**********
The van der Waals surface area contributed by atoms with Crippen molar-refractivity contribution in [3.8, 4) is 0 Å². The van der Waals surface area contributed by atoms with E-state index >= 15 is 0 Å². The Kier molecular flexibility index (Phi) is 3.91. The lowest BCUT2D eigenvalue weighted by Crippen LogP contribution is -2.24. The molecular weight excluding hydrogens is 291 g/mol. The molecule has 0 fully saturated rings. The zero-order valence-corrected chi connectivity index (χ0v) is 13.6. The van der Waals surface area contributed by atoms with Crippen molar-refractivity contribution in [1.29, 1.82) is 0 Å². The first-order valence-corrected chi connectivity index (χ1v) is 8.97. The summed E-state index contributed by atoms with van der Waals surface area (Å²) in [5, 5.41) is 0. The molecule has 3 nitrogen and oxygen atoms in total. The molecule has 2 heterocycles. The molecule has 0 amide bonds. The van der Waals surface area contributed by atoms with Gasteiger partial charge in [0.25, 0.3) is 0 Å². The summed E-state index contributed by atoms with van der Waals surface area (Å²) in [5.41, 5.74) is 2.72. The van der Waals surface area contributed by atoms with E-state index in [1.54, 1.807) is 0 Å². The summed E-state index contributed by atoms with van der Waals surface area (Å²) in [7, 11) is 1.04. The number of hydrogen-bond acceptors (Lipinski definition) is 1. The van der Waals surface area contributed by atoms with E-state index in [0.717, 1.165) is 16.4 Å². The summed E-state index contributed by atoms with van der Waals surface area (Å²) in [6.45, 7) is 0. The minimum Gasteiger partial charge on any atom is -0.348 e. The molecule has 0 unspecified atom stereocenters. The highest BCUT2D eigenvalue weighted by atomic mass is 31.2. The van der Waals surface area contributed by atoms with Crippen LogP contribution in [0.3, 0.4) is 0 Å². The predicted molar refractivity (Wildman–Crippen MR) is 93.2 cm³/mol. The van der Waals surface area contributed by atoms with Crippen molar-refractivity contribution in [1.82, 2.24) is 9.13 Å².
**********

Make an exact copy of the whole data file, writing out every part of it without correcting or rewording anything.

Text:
The van der Waals surface area contributed by atoms with Crippen molar-refractivity contribution in [3.8, 4) is 0 Å². The van der Waals surface area contributed by atoms with E-state index >= 15 is 0 Å². The Kier molecular flexibility index (Phi) is 3.91. The lowest BCUT2D eigenvalue weighted by Crippen LogP contribution is -2.24. The molecular weight excluding hydrogens is 291 g/mol. The molecule has 0 fully saturated rings. The zero-order valence-corrected chi connectivity index (χ0v) is 13.6. The van der Waals surface area contributed by atoms with Crippen molar-refractivity contribution in [1.29, 1.82) is 0 Å². The first-order valence-corrected chi connectivity index (χ1v) is 8.97. The summed E-state index contributed by atoms with van der Waals surface area (Å²) in [5, 5.41) is 0. The molecule has 3 nitrogen and oxygen atoms in total. The molecule has 2 heterocycles. The molecule has 0 amide bonds. The van der Waals surface area contributed by atoms with Gasteiger partial charge in [0.25, 0.3) is 0 Å². The summed E-state index contributed by atoms with van der Waals surface area (Å²) in [5.41, 5.74) is 2.72. The van der Waals surface area contributed by atoms with E-state index in [1.54, 1.807) is 0 Å². The summed E-state index contributed by atoms with van der Waals surface area (Å²) in [7, 11) is 1.04. The number of hydrogen-bond acceptors (Lipinski definition) is 1. The van der Waals surface area contributed by atoms with E-state index in [0.717, 1.165) is 16.4 Å². The summed E-state index contributed by atoms with van der Waals surface area (Å²) in [6.45, 7) is 0. The minimum Gasteiger partial charge on any atom is -0.348 e. The molecule has 0 unspecified atom stereocenters. The highest BCUT2D eigenvalue weighted by atomic mass is 31.2. The van der Waals surface area contributed by atoms with Crippen LogP contribution in [0.3, 0.4) is 0 Å². The predicted molar refractivity (Wildman–Crippen MR) is 93.2 cm³/mol. The van der Waals surface area contributed by atoms with Crippen molar-refractivity contribution in [1.82, 2.24) is 9.13 Å².